As Iaria’s patients had no problem with their memory, or reasoning, he concluded that the condition must be a result of ineffective communication between the two regions. “It’s not enough for the individual parts of the brain to be able to speak,” he tells me. “They have to have good conversational abilities, too.”
Since then, Iaria’s team has discovered that, just like Claire’s, Sharon’s brain looks anatomically normal; but several of the areas involved in navigation don’t communicate properly. Still, how could Sharon sometimes navigate perfectly well and then suddenly flip?
“Some people don’t actually lack the skill of forming a mental map,” Iaria explains, “but somewhere in the process of collecting all the pieces of the puzzle, errors accumulate, information gets lost, and suddenly the map shifts.”
To Iaria’s knowledge, Sharon’s spinning technique is unique. “I have to admit I have no idea why it works,” he says. “There’s nothing wrong with her vestibular system – she doesn’t get nauseous or have problems with her balance – but somehow shaking this system resets her mental map.” He sighs. “I can scan her brain, but I can’t enter her mind.”
Recently, Iaria has been testing his theory that developmental topographical disorientation has a genetic link. Of all the people he has identified with the condition – almost 200 of them – about 30% have at least one other family member affected. His team identified a handful of potential genes that might be causing the problem. While it’s unlikely that they will be able to replace the broken genes any time soon, it might be possible to intervene – using brain-training exercises that help children with these genes use other parts of their brain to navigate.
I ask Sharon whether her daughter, son or grandchildren have any signs of the condition. “No, thank goodness – they are all really good at navigating,” she says. Did Sharon’s condition appear spontaneously, I wonder, or might it have been inherited?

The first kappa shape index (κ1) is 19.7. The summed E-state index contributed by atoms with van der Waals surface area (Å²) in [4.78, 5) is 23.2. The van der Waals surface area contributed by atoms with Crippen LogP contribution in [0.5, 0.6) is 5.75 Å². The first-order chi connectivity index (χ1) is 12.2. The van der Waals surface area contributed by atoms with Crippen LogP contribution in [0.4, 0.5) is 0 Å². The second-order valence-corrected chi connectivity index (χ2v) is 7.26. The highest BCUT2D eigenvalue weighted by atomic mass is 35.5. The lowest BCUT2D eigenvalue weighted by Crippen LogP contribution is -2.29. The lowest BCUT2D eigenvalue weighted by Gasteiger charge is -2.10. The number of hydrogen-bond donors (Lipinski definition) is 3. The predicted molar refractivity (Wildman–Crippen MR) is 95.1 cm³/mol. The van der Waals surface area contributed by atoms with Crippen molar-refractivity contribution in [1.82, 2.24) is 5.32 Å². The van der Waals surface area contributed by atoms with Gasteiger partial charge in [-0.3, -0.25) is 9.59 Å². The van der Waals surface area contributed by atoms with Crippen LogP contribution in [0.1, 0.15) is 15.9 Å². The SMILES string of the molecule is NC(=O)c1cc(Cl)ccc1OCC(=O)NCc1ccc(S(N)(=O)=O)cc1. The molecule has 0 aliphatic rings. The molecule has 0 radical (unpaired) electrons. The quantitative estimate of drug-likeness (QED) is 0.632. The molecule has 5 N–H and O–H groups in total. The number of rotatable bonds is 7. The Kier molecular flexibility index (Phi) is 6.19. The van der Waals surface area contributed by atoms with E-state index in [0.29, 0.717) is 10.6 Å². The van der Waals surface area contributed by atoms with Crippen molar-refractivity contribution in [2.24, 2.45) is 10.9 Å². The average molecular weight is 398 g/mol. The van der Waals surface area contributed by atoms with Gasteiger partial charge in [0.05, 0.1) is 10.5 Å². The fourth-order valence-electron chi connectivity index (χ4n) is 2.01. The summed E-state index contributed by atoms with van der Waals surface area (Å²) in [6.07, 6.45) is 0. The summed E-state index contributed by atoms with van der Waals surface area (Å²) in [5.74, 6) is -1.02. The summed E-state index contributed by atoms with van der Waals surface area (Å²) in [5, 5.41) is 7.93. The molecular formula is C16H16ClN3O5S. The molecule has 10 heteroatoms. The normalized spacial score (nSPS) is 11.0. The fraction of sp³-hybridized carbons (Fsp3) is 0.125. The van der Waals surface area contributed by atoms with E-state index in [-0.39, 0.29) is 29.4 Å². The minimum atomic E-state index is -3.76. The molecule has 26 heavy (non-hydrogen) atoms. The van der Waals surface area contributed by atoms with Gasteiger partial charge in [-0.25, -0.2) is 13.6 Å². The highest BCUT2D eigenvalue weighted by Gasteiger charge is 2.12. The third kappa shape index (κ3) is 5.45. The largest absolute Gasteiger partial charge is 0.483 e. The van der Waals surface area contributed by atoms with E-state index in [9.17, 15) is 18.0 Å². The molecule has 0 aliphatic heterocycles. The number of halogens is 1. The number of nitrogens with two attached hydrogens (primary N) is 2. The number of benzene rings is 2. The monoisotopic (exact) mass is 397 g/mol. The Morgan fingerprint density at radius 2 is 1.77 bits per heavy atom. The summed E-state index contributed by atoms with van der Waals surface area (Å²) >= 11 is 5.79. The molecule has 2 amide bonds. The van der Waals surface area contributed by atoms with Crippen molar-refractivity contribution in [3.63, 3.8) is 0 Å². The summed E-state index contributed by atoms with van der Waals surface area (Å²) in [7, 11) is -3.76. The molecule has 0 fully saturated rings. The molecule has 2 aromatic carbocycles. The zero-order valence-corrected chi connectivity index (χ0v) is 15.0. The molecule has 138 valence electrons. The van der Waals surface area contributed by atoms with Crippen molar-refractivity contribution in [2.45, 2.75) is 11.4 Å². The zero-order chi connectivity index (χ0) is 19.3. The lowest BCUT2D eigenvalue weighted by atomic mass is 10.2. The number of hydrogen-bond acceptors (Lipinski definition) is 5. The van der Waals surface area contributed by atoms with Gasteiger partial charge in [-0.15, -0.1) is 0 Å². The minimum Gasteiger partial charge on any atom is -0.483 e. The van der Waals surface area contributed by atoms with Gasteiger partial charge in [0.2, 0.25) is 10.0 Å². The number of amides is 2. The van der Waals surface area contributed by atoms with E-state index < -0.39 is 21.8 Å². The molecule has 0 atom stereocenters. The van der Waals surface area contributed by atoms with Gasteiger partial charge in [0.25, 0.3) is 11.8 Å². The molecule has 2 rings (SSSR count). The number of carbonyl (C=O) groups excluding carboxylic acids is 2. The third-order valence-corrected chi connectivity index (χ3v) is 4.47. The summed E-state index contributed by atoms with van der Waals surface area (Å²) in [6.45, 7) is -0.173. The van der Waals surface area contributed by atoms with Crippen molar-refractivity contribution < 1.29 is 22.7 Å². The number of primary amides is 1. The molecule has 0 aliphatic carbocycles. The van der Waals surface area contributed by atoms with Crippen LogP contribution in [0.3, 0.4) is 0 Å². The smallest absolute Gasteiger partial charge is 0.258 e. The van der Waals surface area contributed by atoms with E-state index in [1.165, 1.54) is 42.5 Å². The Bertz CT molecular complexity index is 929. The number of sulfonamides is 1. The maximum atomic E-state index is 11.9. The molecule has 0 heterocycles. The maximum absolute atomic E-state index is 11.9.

“My mum?” Sharon guesses. “Yes, I think she must have had it. Looking back, it all makes sense. She never told my dad about my condition, probably because she’d never told him about hers. She never walked us to school or picked us up from anywhere, unless there were other people with us. She never went anywhere by herself.”
Knowing there are people out there trying to understand her condition has helped. “I’ve always been silly and funny because it misdirected people away from the things I was hiding. Everyone said, ‘You’re always in such a good mood.’ They didn’t know that I would go home at night and cry. Before meeting Giuseppe, I was still a scared little girl. I don’t think I grew up and became a woman until the last 10 years, really. I’m happy now. I realised that in order to be fulfilled I needed to learn to like myself and accept who I am.”
As I leave, I catch another glimpse of her lobster lawn ornament. “I know he’s awful,” says Sharon, as she walks me to my car, “but I call him Louie.” She looks back at the house. “If I’m lost and I see Louie, I know I’m home.”
- Some names have been changed. Sharon asked that we did not use her surname.
This is an edited extract from Unthinkable: An Extraordinary Journey Through the World’s Strangest Brains, by Helen Thomson, published on 22 February by John Murray at £20. To order a copy for £17, go to bookshop.theguardian.com or call 0330 333 6846.